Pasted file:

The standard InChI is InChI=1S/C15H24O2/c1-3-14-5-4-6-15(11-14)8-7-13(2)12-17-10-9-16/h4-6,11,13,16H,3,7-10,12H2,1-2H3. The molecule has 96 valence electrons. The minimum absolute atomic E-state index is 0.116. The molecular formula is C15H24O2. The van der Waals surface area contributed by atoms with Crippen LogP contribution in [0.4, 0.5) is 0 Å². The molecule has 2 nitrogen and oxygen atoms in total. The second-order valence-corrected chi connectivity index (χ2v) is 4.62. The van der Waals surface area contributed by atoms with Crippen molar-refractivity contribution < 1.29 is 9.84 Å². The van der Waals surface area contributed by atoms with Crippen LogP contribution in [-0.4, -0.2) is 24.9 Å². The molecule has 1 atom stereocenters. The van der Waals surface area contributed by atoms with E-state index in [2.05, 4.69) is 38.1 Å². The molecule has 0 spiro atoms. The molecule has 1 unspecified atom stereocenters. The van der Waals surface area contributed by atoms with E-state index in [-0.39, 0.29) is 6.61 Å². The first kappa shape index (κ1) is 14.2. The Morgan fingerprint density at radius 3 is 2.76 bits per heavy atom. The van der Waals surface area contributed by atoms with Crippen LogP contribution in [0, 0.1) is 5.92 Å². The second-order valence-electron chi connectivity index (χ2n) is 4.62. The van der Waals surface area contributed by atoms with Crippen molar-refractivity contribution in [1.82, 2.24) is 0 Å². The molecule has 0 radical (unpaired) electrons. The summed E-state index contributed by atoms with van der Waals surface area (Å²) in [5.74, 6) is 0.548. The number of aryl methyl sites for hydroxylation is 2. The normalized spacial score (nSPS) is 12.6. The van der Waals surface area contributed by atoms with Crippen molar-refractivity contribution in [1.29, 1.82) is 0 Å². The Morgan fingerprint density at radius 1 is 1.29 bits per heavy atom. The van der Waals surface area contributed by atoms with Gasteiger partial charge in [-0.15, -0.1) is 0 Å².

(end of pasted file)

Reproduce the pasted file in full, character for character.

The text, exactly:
The standard InChI is InChI=1S/C15H24O2/c1-3-14-5-4-6-15(11-14)8-7-13(2)12-17-10-9-16/h4-6,11,13,16H,3,7-10,12H2,1-2H3. The molecule has 96 valence electrons. The minimum absolute atomic E-state index is 0.116. The molecular formula is C15H24O2. The van der Waals surface area contributed by atoms with Crippen LogP contribution in [0.4, 0.5) is 0 Å². The molecule has 2 nitrogen and oxygen atoms in total. The second-order valence-corrected chi connectivity index (χ2v) is 4.62. The van der Waals surface area contributed by atoms with Crippen molar-refractivity contribution < 1.29 is 9.84 Å². The van der Waals surface area contributed by atoms with Crippen LogP contribution in [-0.4, -0.2) is 24.9 Å². The molecule has 1 atom stereocenters. The van der Waals surface area contributed by atoms with E-state index in [2.05, 4.69) is 38.1 Å². The molecule has 0 spiro atoms. The molecule has 1 unspecified atom stereocenters. The van der Waals surface area contributed by atoms with E-state index in [-0.39, 0.29) is 6.61 Å². The first kappa shape index (κ1) is 14.2. The Morgan fingerprint density at radius 3 is 2.76 bits per heavy atom. The van der Waals surface area contributed by atoms with Crippen LogP contribution in [0, 0.1) is 5.92 Å². The second-order valence-electron chi connectivity index (χ2n) is 4.62. The van der Waals surface area contributed by atoms with Crippen molar-refractivity contribution in [1.82, 2.24) is 0 Å². The molecule has 0 radical (unpaired) electrons. The summed E-state index contributed by atoms with van der Waals surface area (Å²) in [5.74, 6) is 0.548. The number of aryl methyl sites for hydroxylation is 2. The normalized spacial score (nSPS) is 12.6. The van der Waals surface area contributed by atoms with Crippen molar-refractivity contribution in [1.29, 1.82) is 0 Å². The Morgan fingerprint density at radius 1 is 1.29 bits per heavy atom. The van der Waals surface area contributed by atoms with Gasteiger partial charge in [-0.15, -0.1) is 0 Å².